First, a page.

NEW YORK (TheStreet) -- Markets broke a three-day losing streak on Thursday as Janet Yellen's nomination as the next Federal Reserve chief was approved by the Senate Banking Committee and investors cheered a fall in weekly initial jobless claims.

The S&P 500 was 0.81% higher at 1,795.85, while the Dow Jones Industrial Average gained 0.69% to 16,009.99. The Nasdaq popped 1.22% to 3,969.15. 

The Senate Banking Committee approved President Obama's nomination of Yellen with a vote of 14 in favor and 8 against. Yellen has been a key figure behind the record accommodative measures in the U.S. which have boosted equity markets. The vote will now go to the full Senate for final confirmation and is expected after Thanksgiving.

Initial jobless claims for the week of Nov. 16 fell by 21,000 to 323,000, which was better than the 335,000 economists were expecting. The four-week average indicative of longer-term jobless patterns also fell, edging down by 6,750.

Fears that Fed stimulus is lifting inflation were eased as the producer price index for October fell 0.2%, cooling further from the prior month's drop of 0.1%. The core PPI excluding food and energy rose 0.2%.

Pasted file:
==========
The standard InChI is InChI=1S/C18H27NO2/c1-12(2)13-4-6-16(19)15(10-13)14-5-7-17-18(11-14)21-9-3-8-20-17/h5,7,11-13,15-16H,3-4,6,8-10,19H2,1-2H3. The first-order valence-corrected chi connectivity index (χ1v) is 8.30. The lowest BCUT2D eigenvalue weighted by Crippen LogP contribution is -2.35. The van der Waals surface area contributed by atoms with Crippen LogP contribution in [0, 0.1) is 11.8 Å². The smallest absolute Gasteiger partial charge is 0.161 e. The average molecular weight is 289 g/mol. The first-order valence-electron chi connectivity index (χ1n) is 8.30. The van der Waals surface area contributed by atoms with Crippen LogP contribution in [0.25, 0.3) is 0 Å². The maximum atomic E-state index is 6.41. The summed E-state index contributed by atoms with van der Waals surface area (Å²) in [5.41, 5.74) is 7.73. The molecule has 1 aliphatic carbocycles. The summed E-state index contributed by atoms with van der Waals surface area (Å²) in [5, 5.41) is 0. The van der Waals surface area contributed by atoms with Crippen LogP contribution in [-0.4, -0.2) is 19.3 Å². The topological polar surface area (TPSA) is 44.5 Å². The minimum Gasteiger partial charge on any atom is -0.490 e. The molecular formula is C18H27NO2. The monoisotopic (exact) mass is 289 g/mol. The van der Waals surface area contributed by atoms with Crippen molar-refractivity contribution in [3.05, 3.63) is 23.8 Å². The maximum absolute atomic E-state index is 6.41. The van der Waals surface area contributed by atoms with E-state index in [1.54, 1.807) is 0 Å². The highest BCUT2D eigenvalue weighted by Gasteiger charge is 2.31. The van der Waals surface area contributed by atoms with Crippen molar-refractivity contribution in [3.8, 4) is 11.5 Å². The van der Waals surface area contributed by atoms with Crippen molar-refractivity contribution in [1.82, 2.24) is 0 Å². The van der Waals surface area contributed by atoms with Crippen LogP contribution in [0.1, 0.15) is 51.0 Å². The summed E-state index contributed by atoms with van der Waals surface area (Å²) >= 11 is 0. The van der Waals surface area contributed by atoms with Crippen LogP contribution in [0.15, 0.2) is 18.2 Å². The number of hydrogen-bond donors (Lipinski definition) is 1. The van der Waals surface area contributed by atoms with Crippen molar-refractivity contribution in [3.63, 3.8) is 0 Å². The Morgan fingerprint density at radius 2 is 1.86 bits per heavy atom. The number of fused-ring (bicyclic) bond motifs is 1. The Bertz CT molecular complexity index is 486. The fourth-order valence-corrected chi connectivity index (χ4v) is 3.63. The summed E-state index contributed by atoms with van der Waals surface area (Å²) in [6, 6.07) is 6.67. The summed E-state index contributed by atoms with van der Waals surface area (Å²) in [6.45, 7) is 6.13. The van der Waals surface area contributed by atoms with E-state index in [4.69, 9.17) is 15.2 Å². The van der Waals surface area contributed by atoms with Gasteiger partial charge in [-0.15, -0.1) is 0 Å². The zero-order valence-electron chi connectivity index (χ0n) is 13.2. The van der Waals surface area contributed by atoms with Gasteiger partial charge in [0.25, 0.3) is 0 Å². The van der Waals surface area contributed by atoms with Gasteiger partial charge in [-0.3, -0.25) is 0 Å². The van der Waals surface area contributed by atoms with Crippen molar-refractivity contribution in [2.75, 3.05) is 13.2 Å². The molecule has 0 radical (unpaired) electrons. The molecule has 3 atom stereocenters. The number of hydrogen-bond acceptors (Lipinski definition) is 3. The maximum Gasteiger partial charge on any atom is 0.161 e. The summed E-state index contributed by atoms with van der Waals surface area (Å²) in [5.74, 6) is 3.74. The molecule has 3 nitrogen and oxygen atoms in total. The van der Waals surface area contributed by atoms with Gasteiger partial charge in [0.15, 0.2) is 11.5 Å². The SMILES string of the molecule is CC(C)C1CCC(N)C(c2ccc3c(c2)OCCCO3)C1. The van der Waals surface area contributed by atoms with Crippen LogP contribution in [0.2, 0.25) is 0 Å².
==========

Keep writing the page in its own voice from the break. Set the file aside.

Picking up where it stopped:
In corporate news, Green Mountain Coffee Roasters (GMCR) surged 14.1% to $70.57 after posting fourth-quarter earnings that exceeded expectations. Retailers, however, were lackluster in early morning trades, though their disappointing forecasts were not necessarily reflective of the overall consumer spending environment.

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Target (TGT) - Get Report shares slumped 3.5% to $64.17 after the discount retailer cut its full-year forecast to earnings per share of $4.59 to $4.69 from the prior outlook of $4.70 to $4.90 after margins and earnings softened at its U.S. business during the third quarter and its Canadian unit suffered losses.

Abercrombie & Fitch (ANF) - Get Report lost 0.06% to $34.97 after the casual apparel retailer guided for a low double-digit decrease in comparable sales for the fourth quarter.

Manufacturing growth slowed in November, according to the Federal Reserve Bank of Philadelphia's business outlook survey. The survey's measure of manufacturing conditions fell from 19.8 in October to 6.5 in November, well below expectations for a result of 15.

Markets dropped on Wednesday after the Federal Reserve's policymaking minutes suggested the central bank will scale back its economic stimulus in the coming months.

Overseas markets were mixed after an indication of a weakening in Chinese manufacturing activity in November and mixed business activity numbers out of Europe. The DAX in Germany lost 0.07% and the FTSE in London settled unchanged at 6,681. Hong Kong's Hang Seng closed behind by 0.51% while the Nikkei 225 in Japan rose 1.92%.

The 10-year Treasury was adding 4/32 to dilute the yield to 2.789%, while the U.S. dollar index was off 0.04% to $81.03. Oil increased $1.59 to settle at $95.44 a barrel. Gold dropped $14.40 to $1,243.60 an ounce.

-- Written by Jane Searle and Joe Deaux in New York.